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Archive for December, 2007

Haitus


Leo Africanus is taking a break till after the New Year.

I hope to be back after January 8, which is by the way also the occasion of the annual public statement by the President of South Africa‘s ruling African National Congress, but also the birthday of David Bowie.

Of course neither event has anything to do with it.

For real: it is really for the sake of my sanity, my daughter telling me to ‘close it …’ (meaning my laptop!), to hang out with a lot more with my wife (who tolerates my unhealthy obsession with Western mass media coverage of the continent and its peoples) and read from my pile of unread books: first up Joe Sacco‘s 288-page graphic novel Palestine (just got the special edition with Edward Said‘s foreword).

Here’s to 2008 then and to better reporting on and about Africa in Western media.

Safe travels.

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Politricks

Jacob Zuma is scheduled to make his first speech as ANC President today. My sense is he won’t say much that carries weight, except maybe congratulate himself and his ‘camp,’ play up unity within the party and make vague criticisms of Thabo Mbeki. But I could be wrong from where I sit.

On the topic of what Zuma represents: I have a short opinion piece on UK Guardian‘s ‘Comment is Free’ site today.

See here.

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The conventional wisdom on Jacob Zuma’s successful ‘campaign’ for the ANC presidency was that he is a radical. That he had strong support from the trade union and communist allies of the ANC was offered as prove.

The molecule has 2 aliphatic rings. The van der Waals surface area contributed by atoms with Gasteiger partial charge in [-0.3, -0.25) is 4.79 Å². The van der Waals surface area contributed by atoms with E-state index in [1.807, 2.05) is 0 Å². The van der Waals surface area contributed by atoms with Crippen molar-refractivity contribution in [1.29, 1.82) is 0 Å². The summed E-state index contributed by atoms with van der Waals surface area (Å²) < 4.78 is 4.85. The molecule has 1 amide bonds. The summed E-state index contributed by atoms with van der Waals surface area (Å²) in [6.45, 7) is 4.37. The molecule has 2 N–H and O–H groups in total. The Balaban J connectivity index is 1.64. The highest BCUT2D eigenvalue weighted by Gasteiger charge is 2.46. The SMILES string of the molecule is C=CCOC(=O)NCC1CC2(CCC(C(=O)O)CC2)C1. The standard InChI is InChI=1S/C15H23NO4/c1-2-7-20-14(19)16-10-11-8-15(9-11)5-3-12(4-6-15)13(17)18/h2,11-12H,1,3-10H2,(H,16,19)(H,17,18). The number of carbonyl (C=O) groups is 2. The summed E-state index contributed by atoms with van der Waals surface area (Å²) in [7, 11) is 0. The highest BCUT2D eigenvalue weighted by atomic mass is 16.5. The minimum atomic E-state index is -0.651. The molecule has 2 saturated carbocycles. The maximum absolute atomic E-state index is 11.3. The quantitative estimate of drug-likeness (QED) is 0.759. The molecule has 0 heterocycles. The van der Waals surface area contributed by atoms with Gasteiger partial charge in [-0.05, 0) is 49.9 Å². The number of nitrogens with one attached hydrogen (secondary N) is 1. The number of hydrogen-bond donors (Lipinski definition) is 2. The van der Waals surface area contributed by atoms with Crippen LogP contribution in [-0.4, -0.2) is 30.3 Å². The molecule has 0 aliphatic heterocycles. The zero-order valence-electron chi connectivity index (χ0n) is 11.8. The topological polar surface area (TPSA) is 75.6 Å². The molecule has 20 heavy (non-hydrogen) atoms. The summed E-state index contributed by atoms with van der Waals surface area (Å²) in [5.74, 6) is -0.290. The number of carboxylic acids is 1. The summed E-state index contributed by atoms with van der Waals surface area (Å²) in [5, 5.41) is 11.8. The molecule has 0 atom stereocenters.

Now this comment from a story in this morning’s New York Times:

One veteran analyst of South African politics, Steven Friedman, said Tuesday that critics who were casting Mr. Zuma’s populist rhetoric as a sign of radical change were mistaken.

“The guy is personally problematic, and he has a lot of questions to answer,” Mr. Friedman said. “But this is a mainstream figure who was a bosom buddy and close confidante of Thabo Mbeki. He’s not some wild man coming in from the hills to destroy the palace.”

Full story here.

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‘In 2002, J. M. Coetzee moved from South Africa to Australia, exchanging one white colony for another, leaving behind the fractious, brutal, and failed project of apartheid for citizenship in a democratic state far more successful at dispossessing its indigenous people. Coetzee has lived in places other than South Africa before, notably England and the United States, but the latest break with his home country seems permanent. There is something irrevocable in the act of changing citizenship; in this case, the transfer of allegiance was carried out by a writer whose fiction had been molded in the workshop of South African politics.’

Read the rest in the December/January 2008 issue of Bookforum here

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With South Africa’s ruling party having dumped its leader, now on to the Kenyan elections where the incumbent — the ‘reformer’ Mwai Kibaki — could also be without a job by the end of this year (elections are scheduled for December 27, 2007). At least 9 candidates are running, but it is really a 2-person race between Kibaki and his former ally, Raile Odinga.

In a story yesterday the U.S. National Public Radio went big on the drama (‘a political thriller’ and references to American elections), in a story by its Nairobi correspondent. You can either read or listen to the story here and get some background here.

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Chris McGreal in the UK Guardian on the bling of the new leadership of South Africa’s ruling party new leadership: